Research impact highlights - Pigs
Addressing tail biting on Irish pig farms
Keelin O’Driscoll and Laura Boyle
Tail biting is a serious welfare and economic concern in the pig industry. The causes are complex, and include a wide range of risk factors. Although prohibited, the most common preventative strategy for tail biting in the EU is to dock pigs’ tails shortly after birth. To improve compliance across member states and identify and address specific risks, it is recommended that risk assessments for tail biting are carried out on-farm.
In conjunction with the Department of Agriculture, Food and the Marine and Animal Health Ireland, Teagasc researchers developed a Tail Biting Risk Factor Assessment protocol. They have provided training on its use for pig specialist Private Veterinary Practitioners (PVPs). During 2020, a scheme for pig producers allowing them a free risk assessment by their PVP became fully operational. This was taken up by 46% of producers, indicating a growing awareness of the need to reduce docking and that efforts are being taken by both producers and PVPs to enable this. Moreover, summaries of the primary risk factors on Irish pig farms can now be compiled and used to tailor national advice and strategies to reduce docking.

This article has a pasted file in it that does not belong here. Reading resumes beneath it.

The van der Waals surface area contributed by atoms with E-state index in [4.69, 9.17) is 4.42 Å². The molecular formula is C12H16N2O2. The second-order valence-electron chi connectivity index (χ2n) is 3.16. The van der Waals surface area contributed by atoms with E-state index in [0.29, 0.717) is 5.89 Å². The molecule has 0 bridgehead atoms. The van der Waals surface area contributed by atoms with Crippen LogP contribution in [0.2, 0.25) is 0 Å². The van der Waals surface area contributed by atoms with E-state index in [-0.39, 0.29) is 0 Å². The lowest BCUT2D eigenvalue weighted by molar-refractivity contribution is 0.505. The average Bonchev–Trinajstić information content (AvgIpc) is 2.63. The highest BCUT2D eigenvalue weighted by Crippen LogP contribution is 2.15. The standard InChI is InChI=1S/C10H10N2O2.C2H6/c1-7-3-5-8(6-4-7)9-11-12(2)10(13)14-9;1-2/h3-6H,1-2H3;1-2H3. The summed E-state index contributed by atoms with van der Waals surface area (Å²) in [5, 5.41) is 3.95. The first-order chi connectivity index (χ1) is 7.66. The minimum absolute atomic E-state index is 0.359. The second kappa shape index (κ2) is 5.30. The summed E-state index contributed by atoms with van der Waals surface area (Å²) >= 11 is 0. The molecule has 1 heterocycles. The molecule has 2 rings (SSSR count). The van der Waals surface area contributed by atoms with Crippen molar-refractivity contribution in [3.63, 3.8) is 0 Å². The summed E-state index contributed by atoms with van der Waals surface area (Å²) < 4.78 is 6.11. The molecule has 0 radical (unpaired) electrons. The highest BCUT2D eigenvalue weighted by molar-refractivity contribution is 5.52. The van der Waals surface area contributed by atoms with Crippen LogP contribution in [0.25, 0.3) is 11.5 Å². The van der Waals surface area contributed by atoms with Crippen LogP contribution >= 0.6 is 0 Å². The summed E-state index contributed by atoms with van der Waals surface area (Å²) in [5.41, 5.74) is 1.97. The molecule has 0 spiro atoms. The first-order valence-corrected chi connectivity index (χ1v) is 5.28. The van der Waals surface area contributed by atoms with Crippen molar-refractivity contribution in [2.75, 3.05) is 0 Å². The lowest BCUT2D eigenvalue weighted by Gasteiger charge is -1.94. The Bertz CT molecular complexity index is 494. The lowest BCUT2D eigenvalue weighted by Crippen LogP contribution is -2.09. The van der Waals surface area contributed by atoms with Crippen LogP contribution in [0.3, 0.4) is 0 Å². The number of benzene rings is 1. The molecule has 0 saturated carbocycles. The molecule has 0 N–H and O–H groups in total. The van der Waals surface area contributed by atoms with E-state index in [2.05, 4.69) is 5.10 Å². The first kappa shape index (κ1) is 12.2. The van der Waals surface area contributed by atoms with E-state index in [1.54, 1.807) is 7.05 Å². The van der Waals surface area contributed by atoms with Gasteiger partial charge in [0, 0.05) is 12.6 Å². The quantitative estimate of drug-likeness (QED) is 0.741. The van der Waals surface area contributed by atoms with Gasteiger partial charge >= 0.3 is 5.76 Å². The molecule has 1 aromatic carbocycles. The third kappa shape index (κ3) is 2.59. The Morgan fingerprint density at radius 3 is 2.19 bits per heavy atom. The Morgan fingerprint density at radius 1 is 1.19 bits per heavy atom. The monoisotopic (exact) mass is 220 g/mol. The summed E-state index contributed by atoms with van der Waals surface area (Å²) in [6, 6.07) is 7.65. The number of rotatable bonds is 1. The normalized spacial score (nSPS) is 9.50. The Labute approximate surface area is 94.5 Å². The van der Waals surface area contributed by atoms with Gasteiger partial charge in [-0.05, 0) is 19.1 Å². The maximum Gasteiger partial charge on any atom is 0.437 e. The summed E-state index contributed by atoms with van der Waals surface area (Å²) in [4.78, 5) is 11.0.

Other contributors: Department of Agriculture, Food and the Marine and Animal Health Ireland.
Funding: Teagasc grant-in-aid; Animal Health Ireland; Department of Agriculture, Food and the Marine.